What do you do when the fire alarm goes off in your several-story building in Rio de Janerio, which is filled with hundreds of Paralympic athletes, many of whom are wheelchair-bound? This scenario wasn’t hypothetical for Spokane physical therapist and former Olympic rower Jamie Redman, who for five weeks in August and September filled the role of Athlete Services Coordinator for the Team USA Paralympic athletes. The Rio Paralympic Games took place two and a half weeks after the able-bodied games ended. “By the time the Paralympic athletes arrived, most of the kinks had been worked out,” says Redman. “But several issues still came up for us, often involving accessibility for impaired athletes, so it was a big deal when the electricity went out in the elevators.” And as at every games, petty theft was an issue in the Olympic village, so Team USA employed its own housekeeping and security staff. “Because the USOC staff had planned ahead,” Redman says, “our team was able to adapt pretty quickly and seamlessly to most situations.”

While the U.S. Olympic Committee had contingency plans for many potential situations, it would have been hard to foresee the effect that Ryan Lochte’s actions had on both the able-bodied and Paralympic games. “Our staff and athletes were incredibly frustrated, not only about how certain athletes conducted themselves, but also about how it was portrayed in the media. It was frustrating to watch all the goodwill that Americans had built in the months leading up to the games crumble in a single second because of one person. Of course,” she continues, “the Paralympic athletes celebrated and had a good time on the town too, but their discipline was a big success.”

Redman reveled in her up-close interactions with the athletes during training, competition, and down time. “One of the most intimidating moments for me was at the gym on the day before the opening ceremony. Everyone was in there, amped up, in the best shape of their life, and they were sort-of looking over their shoulders, checking out the competition. I went to the gym for a workout and looked around and thought, ‘I am NOT athletic enough to be here!’ On one side of me was an athlete doing 90 pullups, and on the other side of me was an athlete lifting hundreds of pounds with one leg. I was like, ‘I’m going to go do my little ab workout in the corner.’”

Redman was one of the first staff members who athletes would see the morning after their events, and when athletes had turned in disappointing performances, Redman had to rely on her intuition. “These athletes were clearly grieving, humiliated, discouraged. Even after having been an Olympic athlete, it was hard for me to know what to do some of the time. I’ve experienced the thrill of success and the despair of failure. These athletes are superhuman, but they are still human, and they experience the same feelings the rest of us do.”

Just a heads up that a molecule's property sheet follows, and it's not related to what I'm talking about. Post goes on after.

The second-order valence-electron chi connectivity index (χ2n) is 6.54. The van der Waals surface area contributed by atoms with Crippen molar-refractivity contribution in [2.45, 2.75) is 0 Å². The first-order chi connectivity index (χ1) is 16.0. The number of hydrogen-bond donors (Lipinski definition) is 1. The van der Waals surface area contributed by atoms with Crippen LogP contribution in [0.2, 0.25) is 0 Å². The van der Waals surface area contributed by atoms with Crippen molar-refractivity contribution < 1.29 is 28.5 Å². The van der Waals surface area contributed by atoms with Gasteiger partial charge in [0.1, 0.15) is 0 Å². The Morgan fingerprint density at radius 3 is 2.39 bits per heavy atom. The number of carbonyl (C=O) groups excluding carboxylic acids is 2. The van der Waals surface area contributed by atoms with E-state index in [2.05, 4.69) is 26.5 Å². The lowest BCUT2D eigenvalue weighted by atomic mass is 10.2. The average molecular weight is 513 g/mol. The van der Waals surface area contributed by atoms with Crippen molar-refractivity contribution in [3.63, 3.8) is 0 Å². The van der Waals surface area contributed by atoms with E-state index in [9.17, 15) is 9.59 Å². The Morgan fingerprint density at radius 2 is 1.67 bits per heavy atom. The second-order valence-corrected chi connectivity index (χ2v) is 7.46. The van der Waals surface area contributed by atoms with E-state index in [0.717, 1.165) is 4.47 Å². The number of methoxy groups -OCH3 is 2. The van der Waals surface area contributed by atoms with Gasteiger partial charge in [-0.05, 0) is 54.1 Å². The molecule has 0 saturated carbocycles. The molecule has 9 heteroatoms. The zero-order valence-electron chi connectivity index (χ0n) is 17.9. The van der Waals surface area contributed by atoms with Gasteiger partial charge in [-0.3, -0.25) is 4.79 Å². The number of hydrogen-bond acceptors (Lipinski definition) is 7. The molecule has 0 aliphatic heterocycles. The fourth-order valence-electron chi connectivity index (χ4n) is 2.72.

Photo courtesy of Jamie Redman.

Photo courtesy of Jamie Redman.

During down time, athletes from different sports would engage in spirited Jenga tournaments. Other athletes would just sit down, pop in their earbuds, and tune out, but it was an opportunity they took to be among their people more passively. And then there were the budding romances among young athletes. “They’d actually come to me and say, ‘Does she like me? I don’t know. We have this incredible connection, but I just met her three days ago.’ My advice was always to sympathetically say, ‘Maybe wait until after the games.’”

Redman was consistently impressed with the athletes and coaches, both on and off the field. “The athletes were the epitome of good role models: skilled at their craft, gracious, and well-spoken about their disability or their story or how they came to find their sport. Because everyone had a disability, I think the coaches were aware of everyone’s differences, and there was a level of patience that you wouldn’t necessarily find at other events.”

Since retiring from competitive athletics after the London 2012 games, Redman has completed graduate school and become a physical therapist. “I have a different goal now, a different job now. And I’ve gone after other athletic endeavors that, while not as competitive, have allowed me scratch that athletic itch.” While she admits that it took her three years to “be okay with not training and racing,” she’s immersed herself in the supportive Team USA community. “My skills are moving toward the professional side as I get older, but I would love to be on the medical staff of Team USA in LA 2024 (if we get the bid). I’d go back in any capacity that they’d take me. I just really embrace and love the games atmosphere.” //